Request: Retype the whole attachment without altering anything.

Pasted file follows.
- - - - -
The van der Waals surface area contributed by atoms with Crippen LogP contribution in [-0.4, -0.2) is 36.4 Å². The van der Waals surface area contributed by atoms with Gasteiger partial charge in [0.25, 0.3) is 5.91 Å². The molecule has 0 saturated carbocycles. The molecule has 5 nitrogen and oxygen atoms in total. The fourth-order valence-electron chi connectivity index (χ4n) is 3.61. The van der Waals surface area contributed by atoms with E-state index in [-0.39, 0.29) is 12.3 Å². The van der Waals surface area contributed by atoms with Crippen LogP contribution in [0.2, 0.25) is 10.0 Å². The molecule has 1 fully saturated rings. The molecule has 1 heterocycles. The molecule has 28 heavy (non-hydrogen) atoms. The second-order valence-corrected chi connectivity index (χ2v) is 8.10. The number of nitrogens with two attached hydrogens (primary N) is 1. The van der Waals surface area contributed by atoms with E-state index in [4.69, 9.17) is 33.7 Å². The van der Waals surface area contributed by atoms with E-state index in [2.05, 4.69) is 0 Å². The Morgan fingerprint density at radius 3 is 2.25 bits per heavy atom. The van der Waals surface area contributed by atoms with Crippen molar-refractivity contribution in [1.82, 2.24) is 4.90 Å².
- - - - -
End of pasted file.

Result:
The van der Waals surface area contributed by atoms with Crippen LogP contribution in [-0.4, -0.2) is 36.4 Å². The van der Waals surface area contributed by atoms with Gasteiger partial charge in [0.25, 0.3) is 5.91 Å². The molecule has 0 saturated carbocycles. The molecule has 5 nitrogen and oxygen atoms in total. The fourth-order valence-electron chi connectivity index (χ4n) is 3.61. The van der Waals surface area contributed by atoms with E-state index in [-0.39, 0.29) is 12.3 Å². The van der Waals surface area contributed by atoms with Crippen LogP contribution in [0.2, 0.25) is 10.0 Å². The molecule has 1 fully saturated rings. The molecule has 1 heterocycles. The molecule has 28 heavy (non-hydrogen) atoms. The second-order valence-corrected chi connectivity index (χ2v) is 8.10. The number of nitrogens with two attached hydrogens (primary N) is 1. The van der Waals surface area contributed by atoms with E-state index in [4.69, 9.17) is 33.7 Å². The van der Waals surface area contributed by atoms with E-state index in [2.05, 4.69) is 0 Å². The Morgan fingerprint density at radius 3 is 2.25 bits per heavy atom. The van der Waals surface area contributed by atoms with Crippen molar-refractivity contribution in [1.82, 2.24) is 4.90 Å².